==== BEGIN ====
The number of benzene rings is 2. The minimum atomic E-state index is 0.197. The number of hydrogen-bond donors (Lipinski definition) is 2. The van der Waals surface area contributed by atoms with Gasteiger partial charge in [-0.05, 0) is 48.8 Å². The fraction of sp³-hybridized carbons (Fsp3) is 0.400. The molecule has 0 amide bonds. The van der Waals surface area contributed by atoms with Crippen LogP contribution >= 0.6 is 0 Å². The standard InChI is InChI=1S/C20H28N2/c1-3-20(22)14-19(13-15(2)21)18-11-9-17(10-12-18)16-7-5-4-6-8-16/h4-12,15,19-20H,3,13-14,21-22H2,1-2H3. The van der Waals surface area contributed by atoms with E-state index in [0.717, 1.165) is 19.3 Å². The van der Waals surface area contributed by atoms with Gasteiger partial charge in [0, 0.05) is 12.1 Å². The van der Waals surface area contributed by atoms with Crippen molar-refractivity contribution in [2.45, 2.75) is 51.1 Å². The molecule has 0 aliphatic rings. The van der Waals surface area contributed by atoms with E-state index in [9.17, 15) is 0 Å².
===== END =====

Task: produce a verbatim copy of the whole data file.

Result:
The number of benzene rings is 2. The minimum atomic E-state index is 0.197. The number of hydrogen-bond donors (Lipinski definition) is 2. The van der Waals surface area contributed by atoms with Gasteiger partial charge in [-0.05, 0) is 48.8 Å². The fraction of sp³-hybridized carbons (Fsp3) is 0.400. The molecule has 0 amide bonds. The van der Waals surface area contributed by atoms with Crippen LogP contribution >= 0.6 is 0 Å². The standard InChI is InChI=1S/C20H28N2/c1-3-20(22)14-19(13-15(2)21)18-11-9-17(10-12-18)16-7-5-4-6-8-16/h4-12,15,19-20H,3,13-14,21-22H2,1-2H3. The van der Waals surface area contributed by atoms with E-state index in [0.717, 1.165) is 19.3 Å². The van der Waals surface area contributed by atoms with Gasteiger partial charge in [0, 0.05) is 12.1 Å². The van der Waals surface area contributed by atoms with Crippen molar-refractivity contribution in [2.45, 2.75) is 51.1 Å². The molecule has 0 aliphatic rings. The van der Waals surface area contributed by atoms with E-state index in [9.17, 15) is 0 Å².